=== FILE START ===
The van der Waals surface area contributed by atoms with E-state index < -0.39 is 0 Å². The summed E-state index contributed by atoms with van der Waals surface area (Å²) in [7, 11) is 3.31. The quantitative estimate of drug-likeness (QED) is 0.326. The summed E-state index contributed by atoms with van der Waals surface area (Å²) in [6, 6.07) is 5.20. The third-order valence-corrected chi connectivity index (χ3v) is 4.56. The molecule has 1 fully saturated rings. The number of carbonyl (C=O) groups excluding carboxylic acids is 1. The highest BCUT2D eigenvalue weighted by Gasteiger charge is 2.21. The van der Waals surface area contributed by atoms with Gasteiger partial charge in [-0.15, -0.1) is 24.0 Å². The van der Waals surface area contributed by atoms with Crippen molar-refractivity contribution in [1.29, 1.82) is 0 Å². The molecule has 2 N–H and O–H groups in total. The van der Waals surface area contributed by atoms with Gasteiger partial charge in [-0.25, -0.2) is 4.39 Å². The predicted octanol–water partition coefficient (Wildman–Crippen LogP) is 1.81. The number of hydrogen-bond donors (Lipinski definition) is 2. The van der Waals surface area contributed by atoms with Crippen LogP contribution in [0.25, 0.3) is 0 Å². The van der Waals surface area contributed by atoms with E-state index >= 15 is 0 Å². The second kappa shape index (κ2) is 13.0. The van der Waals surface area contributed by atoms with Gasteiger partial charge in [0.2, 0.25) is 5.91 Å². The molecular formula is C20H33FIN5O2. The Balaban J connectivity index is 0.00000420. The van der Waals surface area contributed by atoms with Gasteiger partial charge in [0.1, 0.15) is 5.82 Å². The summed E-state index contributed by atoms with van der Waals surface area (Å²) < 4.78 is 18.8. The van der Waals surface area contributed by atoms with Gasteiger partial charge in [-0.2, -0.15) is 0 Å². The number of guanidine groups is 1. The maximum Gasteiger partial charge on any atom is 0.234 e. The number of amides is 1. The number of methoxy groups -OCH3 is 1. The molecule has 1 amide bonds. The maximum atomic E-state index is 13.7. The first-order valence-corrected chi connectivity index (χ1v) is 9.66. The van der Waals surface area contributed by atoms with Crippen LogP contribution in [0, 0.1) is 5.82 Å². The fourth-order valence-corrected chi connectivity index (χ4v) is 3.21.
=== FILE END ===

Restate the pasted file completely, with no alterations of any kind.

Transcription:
The van der Waals surface area contributed by atoms with E-state index < -0.39 is 0 Å². The summed E-state index contributed by atoms with van der Waals surface area (Å²) in [7, 11) is 3.31. The quantitative estimate of drug-likeness (QED) is 0.326. The summed E-state index contributed by atoms with van der Waals surface area (Å²) in [6, 6.07) is 5.20. The third-order valence-corrected chi connectivity index (χ3v) is 4.56. The molecule has 1 fully saturated rings. The number of carbonyl (C=O) groups excluding carboxylic acids is 1. The highest BCUT2D eigenvalue weighted by Gasteiger charge is 2.21. The van der Waals surface area contributed by atoms with Gasteiger partial charge in [-0.15, -0.1) is 24.0 Å². The van der Waals surface area contributed by atoms with Crippen molar-refractivity contribution in [1.29, 1.82) is 0 Å². The molecule has 2 N–H and O–H groups in total. The van der Waals surface area contributed by atoms with Gasteiger partial charge in [-0.25, -0.2) is 4.39 Å². The predicted octanol–water partition coefficient (Wildman–Crippen LogP) is 1.81. The number of hydrogen-bond donors (Lipinski definition) is 2. The van der Waals surface area contributed by atoms with Crippen LogP contribution in [0.25, 0.3) is 0 Å². The van der Waals surface area contributed by atoms with E-state index >= 15 is 0 Å². The second kappa shape index (κ2) is 13.0. The van der Waals surface area contributed by atoms with Gasteiger partial charge in [0.2, 0.25) is 5.91 Å². The molecular formula is C20H33FIN5O2. The Balaban J connectivity index is 0.00000420. The van der Waals surface area contributed by atoms with Gasteiger partial charge in [0.1, 0.15) is 5.82 Å². The summed E-state index contributed by atoms with van der Waals surface area (Å²) < 4.78 is 18.8. The van der Waals surface area contributed by atoms with Gasteiger partial charge in [-0.2, -0.15) is 0 Å². The number of guanidine groups is 1. The maximum Gasteiger partial charge on any atom is 0.234 e. The number of amides is 1. The number of methoxy groups -OCH3 is 1. The molecule has 1 amide bonds. The maximum atomic E-state index is 13.7. The first-order valence-corrected chi connectivity index (χ1v) is 9.66. The van der Waals surface area contributed by atoms with Crippen LogP contribution in [0, 0.1) is 5.82 Å². The fourth-order valence-corrected chi connectivity index (χ4v) is 3.21.